Recently, ArkivJazz spoke with Resonance Records producer Zev Feldman to discuss the origins of In Harmony, the recent release from departed jazz legends Roy Hargrove and Mulgrew Miller.
ArkivJazz: In Harmony, from Mr. Roy Hargrove and Mulgrew Miller. I finally sat down and listened to it from beginning to end and there's a feeling of exhilaration, sheer pain, and anger when you're done with listening to that. To know that those two people are not around anymore and yet to hear them when they really clicked like that - it was extraordinary. How did project that come to be?
Zev Feldman: I trace the steps back to 2016. When I was in Geneva, Switzerland I took the opportunity to meet up with Jacques Muyal of Groovin’ High Records. He was a very close friend of the late great jazz impresario, record company executive, and art collector, Norman Granz. I was having lunch with Mr. Muyal and afterwards he said, “Come on back to my office, I want to play you something.” He had these recordings of Roy Hargrove and Mulgrew Miller in concert and he played them for me.
I was struck with just how amazing they sounded together, how much they meshed with each other, and how they accompanied each other so well. I mean, and for so many people, I guess if you're not a musician, this is a very difficult thing to pull off, to have this chemistry. Just two musicians playing together, without stepping on each other and accentuating and elevating each other. These recordings, from the very first time I heard them, struck a chord. Interestingly enough, I was with another friend from Roy Hargrove's camp, the great producer, Jean-Philippe Allard. Shortly after Geneva, I'm in Paris. He says, “you want to hear something?” and he played some of Roy and Mulgrew’s music, too! I think it is very possible that these originally could have come out on the Impulse Records imprint back when Jean-Philippe was at the label but that did not happen. I was chasing these tapes for five years wanting to do a deal for them to come out on Resonance Records.
Last spring, I struck up a conversation with Rob Patrick, who works with Roy Hargrove’s estate and works with the family. Also, I had been talking with Roy's manager, Larry Clothier, who I've known for about, crazy enough, 30 years dating back to when I was working at Polygram going back to the mail room. All these forces came together and helped the deal get organized. But most definitely Roy Hargrove's family and Mulgrew Miller's family were on board. We had an established track record of the type of work that we've been doing at Resonance, and from the beginning, I really wanted to build a presentation, something that would be a tribute to both great geniuses' memories.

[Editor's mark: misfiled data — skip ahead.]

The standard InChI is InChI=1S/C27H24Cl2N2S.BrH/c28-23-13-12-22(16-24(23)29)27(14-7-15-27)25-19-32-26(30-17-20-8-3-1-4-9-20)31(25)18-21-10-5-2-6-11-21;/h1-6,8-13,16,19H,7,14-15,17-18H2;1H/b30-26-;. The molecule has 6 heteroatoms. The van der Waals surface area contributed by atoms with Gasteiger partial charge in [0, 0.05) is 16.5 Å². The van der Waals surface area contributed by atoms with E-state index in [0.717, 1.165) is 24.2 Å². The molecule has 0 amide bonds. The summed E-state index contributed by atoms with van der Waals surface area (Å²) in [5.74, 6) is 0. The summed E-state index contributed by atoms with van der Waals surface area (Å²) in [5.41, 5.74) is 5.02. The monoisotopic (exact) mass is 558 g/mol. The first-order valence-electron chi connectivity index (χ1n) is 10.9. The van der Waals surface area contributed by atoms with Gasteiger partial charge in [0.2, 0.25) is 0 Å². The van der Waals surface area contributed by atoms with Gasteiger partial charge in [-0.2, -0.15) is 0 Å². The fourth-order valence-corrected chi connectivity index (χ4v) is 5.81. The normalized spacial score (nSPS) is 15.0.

We have all this music - two CDs and two LPs - and I took the opportunity of speaking with anyone and everyone who had something to say about these two great artists. Whether it was Sonny Rollins or Ron Carter, Keyon Harrold, and an extensive list of people, about 20 different interviews that we did. That takes time to put together, but it was important. The Music needed to have a great presentation, and we put this out on vinyl for Record Store Day this year. So, I'm really proud of this one - the music is great. They sound wonderful. You get to hear how two virtuosic masters can pull off something. I don't know if they had put much thought or pre-planning beforehand, but on these tunes they just went up and just went right into it.
AJ: There's a sense of, not tension, but a heightened awareness on these recordings. It’s just the electricity between them. You can just feel that connection.
There's a giant hole we all still kind of feel. Roy Hargrove - what a personality and a person to leave the earth - he was such a heavy guy and very much in the scene of everything. Showing up at jam sessions and just always wanting to play and spread the love of music.
ZF: These guys were givers though. They really mentored other musicians in their community. They gave back, like you mentioned. I would be at Small’s way past my bedtime, hanging in there and in comes Roy. When he was in town, he would just show up. I saw that happen on numerous occasions. And for me, and so many of us who liked Roy, we were just... so fortunate. I know Tom and his time at Blue Note can tell stories about being around certain artists. It was the same thing for me working at Polygram representing Verve Records in an earlier part of my career. I was there when we put out Roy Hargrove with the tenors of our time in 1994, and I was there for a huge run all the way through 2005 with all the releases that he'd been doing.
I had the great fortune of seeing him play many times over the years, so this one hits close to home. I think so often you have these experiences with his music and being a producer, you have an opportunity of getting behind projects and really fighting for them. It means doing a negotiation and saying we can do this. I feel so proud. Our publicity team, including the great Anne Braithwaite, represented this release and they were a joy to work with. We had three major outlets in the first week of the release and we had a cannon fire that needed to happen to let people know how much we really love this music and why it matters. I'm very proud and feel lucky to have worked on this. We're doing some great stuff at Resonance but these two artists, Roy Hargrove and Mulgrew Miller, are two of the all-time greats and they need to be celebrated.